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South America: The Summary

After a three day layover in the U.S., Mexico seems like the perfect place to write up my thoughts and the roughly 7.5 months we spent in South America. I’m sure there are plenty of omissions, but it should be enough to give you an idea.

A good place for easing into South America. The strong Guarani influence is very interesting and the Jesuit ruins in Trinidad were one of the more memorable sights of this trip, especially since we had them almost completely to ourselves. The people were more reserved than in other countries, but generally friendly and helpful. We met some amazing young people (thanks for everything Chalo, Javier and Cesar!), which give you lots of hope for the future of this country.

Memorable foods and drinks: Chipa, sopa paraguaya, mbeju, chipa guazu, terere.

Spanish: Our introduction to Rioplatense dialect, my favorite Spanish dialect so far.

Probably the South American country I wanted to visit for the longest time. Buenos Aires was all that I expected and probably more. Iguazu was amazing, Mendoza was chilled out and very relaxing, the Andean part offered some breath-taking views and some of the best food in the country. People were friendly and chatty (and loud), but have a tendency of making everything about Argentina, which can get a bit tiring at times. Also the food wasn’t always that great, since vegetarianism roughly equals treason. They may well have the best ice cream outside of Italy though and there were other great sweets too. I’d love to live in Buenos Aires, but as one of our friends once said: “In this city everything that can be easy is hard, and everything that can be hard is super-hard…” Oh btw, a special thanks to Eze for hosting us for 10 days or so at his place in Buenos Aires and to all the great teachers at El Pasaje Spanish School!

Memorable foods and drinks: Quinoa empanadas, quinoa risotto and goat cheese in Jujuy, empanadas in Buenos Aires, provoleta, vegetarian BBQ at Mate Hostel in Cordoba, chocotorta, alfajores, ice cream. Mate. Red wine.

Spanish: ¡Che, boludo! Different pronunciation, different vocabulary and a rather Italian melody.

Ah, Uruguay, hobbit land. Rolling green hills, cows, mate, more cows, more mate. And another hill or two. Plus lovely little villages on the Atlantic coast and some of the most chilled out people I’ve ever met. Montevideo may not be a beauty, but it has its charms (like 22km of coast line, colorful colonial houses, a great weekly flea market) and we stayed much longer than most other travelers. I think I may actually want to live there for a year or so at one point. I can’t say too much about the food (which is essentially the same as in Argentina) since we mostly self-catered, but for that there were some excellent fruits and vegetables around.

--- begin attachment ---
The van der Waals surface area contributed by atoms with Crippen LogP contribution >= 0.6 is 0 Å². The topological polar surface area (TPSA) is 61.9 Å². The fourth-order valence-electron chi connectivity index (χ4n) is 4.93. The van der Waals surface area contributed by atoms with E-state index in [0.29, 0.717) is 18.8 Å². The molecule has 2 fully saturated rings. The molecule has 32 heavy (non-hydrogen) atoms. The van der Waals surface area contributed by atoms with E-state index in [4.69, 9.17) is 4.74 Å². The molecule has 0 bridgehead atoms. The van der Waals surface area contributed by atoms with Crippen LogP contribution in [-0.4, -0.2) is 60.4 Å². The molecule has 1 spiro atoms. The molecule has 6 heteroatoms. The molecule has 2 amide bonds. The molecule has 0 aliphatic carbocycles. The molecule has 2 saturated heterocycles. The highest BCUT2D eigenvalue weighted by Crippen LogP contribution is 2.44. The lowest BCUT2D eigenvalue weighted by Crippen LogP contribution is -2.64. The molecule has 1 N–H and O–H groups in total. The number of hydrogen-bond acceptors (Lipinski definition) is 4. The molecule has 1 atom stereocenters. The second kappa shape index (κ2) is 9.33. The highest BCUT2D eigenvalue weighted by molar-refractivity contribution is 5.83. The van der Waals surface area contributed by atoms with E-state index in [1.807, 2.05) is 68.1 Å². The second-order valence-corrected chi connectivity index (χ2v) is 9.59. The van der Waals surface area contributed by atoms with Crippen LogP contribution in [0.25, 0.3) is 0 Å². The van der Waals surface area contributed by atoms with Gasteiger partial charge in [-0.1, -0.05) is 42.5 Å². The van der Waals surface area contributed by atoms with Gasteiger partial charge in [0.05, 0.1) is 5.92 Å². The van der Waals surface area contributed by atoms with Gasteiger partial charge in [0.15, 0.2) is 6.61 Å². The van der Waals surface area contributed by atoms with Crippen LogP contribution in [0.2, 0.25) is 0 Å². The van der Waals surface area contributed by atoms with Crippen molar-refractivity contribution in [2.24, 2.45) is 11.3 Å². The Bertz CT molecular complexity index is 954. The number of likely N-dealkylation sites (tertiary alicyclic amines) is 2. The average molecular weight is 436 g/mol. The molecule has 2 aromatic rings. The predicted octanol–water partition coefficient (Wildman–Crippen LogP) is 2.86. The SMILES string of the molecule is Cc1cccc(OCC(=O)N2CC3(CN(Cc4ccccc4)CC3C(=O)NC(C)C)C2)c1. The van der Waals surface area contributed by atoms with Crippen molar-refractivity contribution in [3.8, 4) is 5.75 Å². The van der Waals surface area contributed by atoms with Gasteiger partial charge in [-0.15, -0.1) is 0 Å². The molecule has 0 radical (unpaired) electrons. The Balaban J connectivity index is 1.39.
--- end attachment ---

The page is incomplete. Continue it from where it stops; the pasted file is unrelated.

Memorable foods and drinks: Pizza and faina at Subte, Montevideo. Empanadas in the Ciudad Vieja, Montevideo. Alfajores. Mate (everyone, everywhere, all the time). Red wine (surprisingly).

Spanish: Basically like in Argentina.

Stunning. Due to its unique shape, you are never too far from the Andes AND the Pacific. Yes, both, at the same time. It’s totally feasible to start a day with a hike in the mountains, take a bus and still fall asleep to the sound of the ocean. The food was good, with more vegetarian options available. Plus the markets feature some of the nicest fruits and vegetables I ever saw. Also you can buy a kilo of avocados for less money than 2 avocados cost in Vienna. The people were lovely too! I was especially fond of Santiago, which has some great neighborhoods (Bella Vista, Barrio Brasil) and a very active cultural life. Another city I would give a try for living!

Memorable foods and drinks: Pizza at Fabrica de Pizza, Santiago. Avocado. A surprising amount of food in San Pedro de Atacama. Red wine. Pisco (Pisco Sour and Piscola).

Spanish: Fast, faster, Chilean. ¿Cachai, huevon?

Quite likely my least favorite country of the ones I saw in South America. While it features absolutely stunning landscapes (especially around Tupiza and in the Lipez region), I never warmed to the people. I also expected much more of Sucre after meeting so many people who loved it, but at least La Paz was a rather interesting place. Interesting mind you, not pretty or anything. I absolutely loved the area around Lake Titicaca though, even the people were friendlier. After we talked to so many enthusiastic people, I found Bolivia rather disappointing and wouldn’t need to go back anytime soon.